NSAIDs in Horses NSAIDs in Horses

NSAID Selection in Pain Management of Musculo-Skeletal Disorders (MSKD) in the Horse

What is pain? Pain can be defined as: ‘An aversive, sensory experience which represents awareness (by the animal) of damage or threat to the integrity of its tissues’.  Pain can thus be regarded as a sensation resulting in the activation of protective mechanisms.

 

There are a variety of models for assessing pain in horses using either letters or numbers. Perhaps the most searching and useful method for pain assessment of MSKD involves assessing a variety of criteria: degree of lameness/weight bearing on affected limb, restlessness, head-lowering, teeth-grinding, flaring of nostrils, sweating, rigid posture, reluctance to be handled, aggression in a normally placid horse, weight loss, and changes in eating, drinking and sleeping patterns.

The management of pain associated with MSKD historically has been almost exclusively via the use of non-steroidal anti-inflammatory drugs (NSAIDs), phenylbutazone (PBZ) being the most popular of these, largely through a combination of tradition, cost and convenience.

Whereas it could be argued that pain management is an area of veterinary medicine that still requires considerable research and thence more understanding.  There have been some interesting recent studies that have begun to develop this understanding, particularly in the comparative mechanisms of action of different NSAIDs.

The potential side-effects of PBZ are well documented – these effects are a result of PBZ’s properties of inhibiting both COX-1 and COX-2 in the inflammatory pathway; COX-1 is known as the “constitutive” enzyme, helping to preserve gastric mucosal integrity and renal blood perfusion. In contrast at the recommended oral dose of meloxicam there is no association with gastric ulceration.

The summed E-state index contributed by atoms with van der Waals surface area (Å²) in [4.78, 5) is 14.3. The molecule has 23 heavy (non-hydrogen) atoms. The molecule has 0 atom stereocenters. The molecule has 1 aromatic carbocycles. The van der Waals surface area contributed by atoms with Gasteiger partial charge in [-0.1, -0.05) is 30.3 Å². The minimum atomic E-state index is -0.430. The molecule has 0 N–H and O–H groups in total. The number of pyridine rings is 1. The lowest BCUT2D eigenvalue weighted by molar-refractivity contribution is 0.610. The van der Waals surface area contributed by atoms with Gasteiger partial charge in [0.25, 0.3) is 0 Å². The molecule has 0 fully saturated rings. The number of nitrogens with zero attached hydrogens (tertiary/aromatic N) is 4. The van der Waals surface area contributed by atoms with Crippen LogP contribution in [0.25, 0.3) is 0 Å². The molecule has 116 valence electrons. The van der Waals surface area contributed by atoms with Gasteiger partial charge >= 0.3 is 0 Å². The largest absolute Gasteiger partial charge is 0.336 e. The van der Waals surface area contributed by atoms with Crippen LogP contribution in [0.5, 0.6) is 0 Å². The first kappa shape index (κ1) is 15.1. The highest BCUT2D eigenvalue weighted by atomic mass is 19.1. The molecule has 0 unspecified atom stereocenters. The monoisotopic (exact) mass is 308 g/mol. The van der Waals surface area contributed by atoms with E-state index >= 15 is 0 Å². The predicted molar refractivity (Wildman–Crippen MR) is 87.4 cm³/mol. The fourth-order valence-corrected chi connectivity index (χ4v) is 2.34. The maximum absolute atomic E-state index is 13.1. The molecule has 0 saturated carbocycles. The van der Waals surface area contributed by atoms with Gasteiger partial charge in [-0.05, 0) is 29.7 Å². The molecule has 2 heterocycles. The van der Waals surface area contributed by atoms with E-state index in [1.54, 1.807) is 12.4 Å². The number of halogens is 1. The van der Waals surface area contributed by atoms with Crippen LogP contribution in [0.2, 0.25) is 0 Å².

There is ongoing research looking at the nature of pain and pain reception comparing mechanical and inflammatory pain reception. Inflammatory pain appears to be more centrally mediated whereas inflammatory pain is in part peripherally mediated. This has led to the suggestion that PBZ, owing to its property of COX-1 inhibition, may be better for mechanical-associated pain whereas meloxicam, as a preferential COX-2 inhibitor, may better for inflammatory-associated pain.

One of the well-documented but often overlooked effects of some NSAIDs is on articular cartilage. Many older NSAIDs including PBZ, naproxen and ibuprofen are known to be chondro-toxic i.e. may have a deleterious effect on cartilage healing. By contrast, recent studies have shown that meloxicam is at least chondro-neutral and may even have a positive effect on the healing of synovial structures.

Regarding clinical efficacy, studies have shown that PBZ and meloxicam are equivalent in their respective efficacies in the management of MKSD.

Finally, a word about stomach ulcers in horses. As horses have evolved to be continually feeding (“trickle” feeders), acid is continually secreted into the stomach; this means that prolonged periods without food to neutralise that acid can lead to ulceration. Studies indicate that gastric ulcers occur in up to:

  • 37% of leisure horses
  • 63% of performance horses
  • 93% of racehorses

Foals are also at particular risk - around 50% of foals develop stomach ulcers, particularly in the first few months of life.

Clearly from these data the selection of an NSAID for pain management in horses needs to be carefully considered.

 

For more information, visit www.virbac.co.uk

Written by Chris Taylor MRCVS, Virbac Technical Director

 

 

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